Inequality is already significant in Africa. Measurements such as the Gini-coefficient show that inequality on the continent is second only to Latin America in its severity.
Land transfers to investors threaten to worsen this inequality by creating ‘agricultural dualism’ between large and small farms. This process will remove already diminishing plots of land from family farmers; while the co-existence of large and small farms has been shown to drive inequality and conflict in other contexts.
Also, equitable agricultural development requires diverse forms of support to account for ‘different rural worlds’, including contract oversight for commercial producers, the development of local markets for poorer farmers, and job-creation and social protection for marginal groups.
Mega-PPP projects are unlikely to deliver this type of agenda, instead focussing on wealthier, more ‘commercially viable’ farmers and bigger, politically well-connected companies.
Asymmetries of power:
Finally, for any form of large-scale public-private partnership to be effective, it requires effective governance to ensure a fair sharing of risks and benefits; and regulation to ensure that more powerful players do not use political and economic clout to capture a dominant position in the market.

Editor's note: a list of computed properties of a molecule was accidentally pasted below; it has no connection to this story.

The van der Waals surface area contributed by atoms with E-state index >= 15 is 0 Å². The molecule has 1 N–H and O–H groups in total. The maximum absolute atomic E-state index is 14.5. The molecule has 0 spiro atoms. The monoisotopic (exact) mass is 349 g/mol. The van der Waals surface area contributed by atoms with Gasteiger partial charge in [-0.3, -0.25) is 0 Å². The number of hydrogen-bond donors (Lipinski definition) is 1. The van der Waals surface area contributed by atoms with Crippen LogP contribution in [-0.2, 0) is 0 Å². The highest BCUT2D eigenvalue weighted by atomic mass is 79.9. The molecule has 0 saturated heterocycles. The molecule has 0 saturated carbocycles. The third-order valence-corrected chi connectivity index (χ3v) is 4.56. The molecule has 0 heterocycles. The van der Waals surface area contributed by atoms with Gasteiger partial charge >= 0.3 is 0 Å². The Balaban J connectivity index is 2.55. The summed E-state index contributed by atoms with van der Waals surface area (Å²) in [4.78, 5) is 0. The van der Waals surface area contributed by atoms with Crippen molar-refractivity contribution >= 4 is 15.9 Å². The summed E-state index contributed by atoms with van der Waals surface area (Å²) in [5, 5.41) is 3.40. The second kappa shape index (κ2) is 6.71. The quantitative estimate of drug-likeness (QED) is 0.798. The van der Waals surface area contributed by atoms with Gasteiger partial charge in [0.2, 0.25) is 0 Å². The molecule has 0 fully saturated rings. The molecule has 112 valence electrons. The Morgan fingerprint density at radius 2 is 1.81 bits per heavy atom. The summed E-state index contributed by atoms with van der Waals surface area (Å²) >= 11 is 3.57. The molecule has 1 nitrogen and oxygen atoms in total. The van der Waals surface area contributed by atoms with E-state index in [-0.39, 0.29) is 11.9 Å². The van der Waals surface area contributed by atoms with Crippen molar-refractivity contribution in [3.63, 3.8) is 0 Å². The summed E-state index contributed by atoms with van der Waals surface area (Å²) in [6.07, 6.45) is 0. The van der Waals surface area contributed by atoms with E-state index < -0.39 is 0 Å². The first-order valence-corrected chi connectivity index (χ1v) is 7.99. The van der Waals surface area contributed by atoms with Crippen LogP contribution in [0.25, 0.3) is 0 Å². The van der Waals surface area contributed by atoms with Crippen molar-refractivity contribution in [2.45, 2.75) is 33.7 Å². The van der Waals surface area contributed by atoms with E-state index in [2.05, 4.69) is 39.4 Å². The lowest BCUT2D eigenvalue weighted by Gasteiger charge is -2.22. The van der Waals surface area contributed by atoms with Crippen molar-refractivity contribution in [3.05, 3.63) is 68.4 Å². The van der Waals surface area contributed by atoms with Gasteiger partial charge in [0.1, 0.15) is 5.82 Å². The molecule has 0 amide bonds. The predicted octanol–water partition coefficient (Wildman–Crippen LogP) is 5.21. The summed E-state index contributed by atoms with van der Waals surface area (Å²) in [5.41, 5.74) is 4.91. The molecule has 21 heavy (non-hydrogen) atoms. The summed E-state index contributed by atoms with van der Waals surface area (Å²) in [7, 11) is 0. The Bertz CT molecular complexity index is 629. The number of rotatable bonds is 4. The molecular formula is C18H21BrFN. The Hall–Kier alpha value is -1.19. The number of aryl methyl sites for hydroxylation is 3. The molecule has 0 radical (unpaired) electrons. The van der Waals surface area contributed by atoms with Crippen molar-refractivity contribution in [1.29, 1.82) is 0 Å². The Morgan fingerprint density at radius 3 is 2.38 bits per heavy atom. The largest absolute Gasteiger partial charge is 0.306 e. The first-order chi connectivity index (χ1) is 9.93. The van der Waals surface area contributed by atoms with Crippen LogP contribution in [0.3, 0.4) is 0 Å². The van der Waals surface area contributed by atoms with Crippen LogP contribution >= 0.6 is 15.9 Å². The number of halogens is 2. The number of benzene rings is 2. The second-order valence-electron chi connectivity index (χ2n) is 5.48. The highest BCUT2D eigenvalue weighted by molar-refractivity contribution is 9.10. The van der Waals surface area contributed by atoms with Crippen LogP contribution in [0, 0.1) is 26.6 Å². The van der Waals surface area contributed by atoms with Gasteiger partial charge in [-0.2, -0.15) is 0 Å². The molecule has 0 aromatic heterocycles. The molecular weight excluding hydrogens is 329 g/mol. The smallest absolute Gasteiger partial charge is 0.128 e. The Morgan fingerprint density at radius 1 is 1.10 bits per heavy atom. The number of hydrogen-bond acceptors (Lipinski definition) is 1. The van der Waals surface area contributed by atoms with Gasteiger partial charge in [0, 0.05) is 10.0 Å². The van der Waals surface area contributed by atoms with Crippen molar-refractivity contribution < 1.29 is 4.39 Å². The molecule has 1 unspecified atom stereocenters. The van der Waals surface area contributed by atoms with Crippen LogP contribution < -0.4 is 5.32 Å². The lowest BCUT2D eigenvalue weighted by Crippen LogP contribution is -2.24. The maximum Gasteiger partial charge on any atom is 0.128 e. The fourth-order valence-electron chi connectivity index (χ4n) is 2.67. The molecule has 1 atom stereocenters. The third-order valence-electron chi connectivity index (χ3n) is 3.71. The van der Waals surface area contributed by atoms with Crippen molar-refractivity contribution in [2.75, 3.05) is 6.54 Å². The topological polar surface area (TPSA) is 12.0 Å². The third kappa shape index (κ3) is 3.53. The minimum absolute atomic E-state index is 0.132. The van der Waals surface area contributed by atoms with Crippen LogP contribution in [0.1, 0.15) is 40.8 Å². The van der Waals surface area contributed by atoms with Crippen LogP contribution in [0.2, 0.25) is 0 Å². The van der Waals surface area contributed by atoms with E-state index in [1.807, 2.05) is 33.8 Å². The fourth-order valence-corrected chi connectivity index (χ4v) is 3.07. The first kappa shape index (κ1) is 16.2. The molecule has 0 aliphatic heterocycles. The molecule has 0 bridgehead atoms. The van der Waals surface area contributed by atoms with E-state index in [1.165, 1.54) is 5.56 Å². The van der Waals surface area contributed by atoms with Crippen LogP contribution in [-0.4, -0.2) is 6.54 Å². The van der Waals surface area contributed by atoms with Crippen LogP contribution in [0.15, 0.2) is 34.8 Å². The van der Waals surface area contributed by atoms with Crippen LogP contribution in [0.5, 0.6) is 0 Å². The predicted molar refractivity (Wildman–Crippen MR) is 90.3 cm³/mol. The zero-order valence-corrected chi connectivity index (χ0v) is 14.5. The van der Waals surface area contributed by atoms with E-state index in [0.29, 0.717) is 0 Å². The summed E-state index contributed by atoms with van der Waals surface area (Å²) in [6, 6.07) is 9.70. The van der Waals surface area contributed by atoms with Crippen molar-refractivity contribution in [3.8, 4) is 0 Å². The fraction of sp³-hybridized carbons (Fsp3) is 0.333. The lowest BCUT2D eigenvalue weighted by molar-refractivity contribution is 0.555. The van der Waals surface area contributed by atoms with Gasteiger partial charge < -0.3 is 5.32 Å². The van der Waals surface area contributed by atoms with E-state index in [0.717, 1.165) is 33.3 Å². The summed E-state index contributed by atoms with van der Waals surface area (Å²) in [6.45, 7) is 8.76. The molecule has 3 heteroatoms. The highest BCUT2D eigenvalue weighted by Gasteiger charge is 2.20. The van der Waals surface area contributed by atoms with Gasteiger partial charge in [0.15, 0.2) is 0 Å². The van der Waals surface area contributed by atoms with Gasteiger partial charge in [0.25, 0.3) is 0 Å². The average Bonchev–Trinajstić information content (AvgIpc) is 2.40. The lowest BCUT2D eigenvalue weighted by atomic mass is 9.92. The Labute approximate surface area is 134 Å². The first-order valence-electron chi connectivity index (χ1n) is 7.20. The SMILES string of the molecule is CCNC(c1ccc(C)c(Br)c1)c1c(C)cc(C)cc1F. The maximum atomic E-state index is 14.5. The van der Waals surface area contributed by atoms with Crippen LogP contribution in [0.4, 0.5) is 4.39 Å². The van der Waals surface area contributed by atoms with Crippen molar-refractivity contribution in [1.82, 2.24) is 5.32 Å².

These conditions of good governance do not exist, on the whole, in most African countries.
The asymmetries of power within these arrangements can be enormous. In the SAGCOT programme (a mega-PPP in Tanzania), four large seed and agrichemical companies involved in the initiative have combined annual revenues of nearly US$100 billion. That is more than triple the size of the Tanzanian economy.
This raises serious concerns that these companies could lobby for policies that are in their interest and squeeze out small- and medium size enterprise from burgeoning domestic markets.
What are the alternatives?
Is there an alternative to the mega-PPP vision of agricultural development? I think so:
Public sector investment in research and development, extension services and targeted subsidies for credit can spread the benefits of agricultural investment widely and encourage private sector participation in the sector. Currently, governments in Sub-Saharan Africa only spend 5 per cent of their total annual budget on the sector, which is unforgivably low.
Securing land rights for local communities. This will help to ensure that communities within the target area for these schemes are not dispossessed in the name of investment. Secure land tenure also encourages smallholders to invest for themselves in land and productive activities.
Finally, alternative business models such as the development of producer organisations and the clever use of subsidies to encourage local processing facilities can develop agricultural markets without the need for ‘hub’ plantation farms or growth corridors. These models should be explored in more depth as part of a more inclusive PPP agenda.
With some US$6 billion of donor aid committed to further the aims of the New Alliance and $1.5 billion earmarked for growth corridor initiatives, mega-PPPs lead to a fundamental question. Would this money be better spent on lower risk models of agricultural development that give a greater share of the benefits to the poor?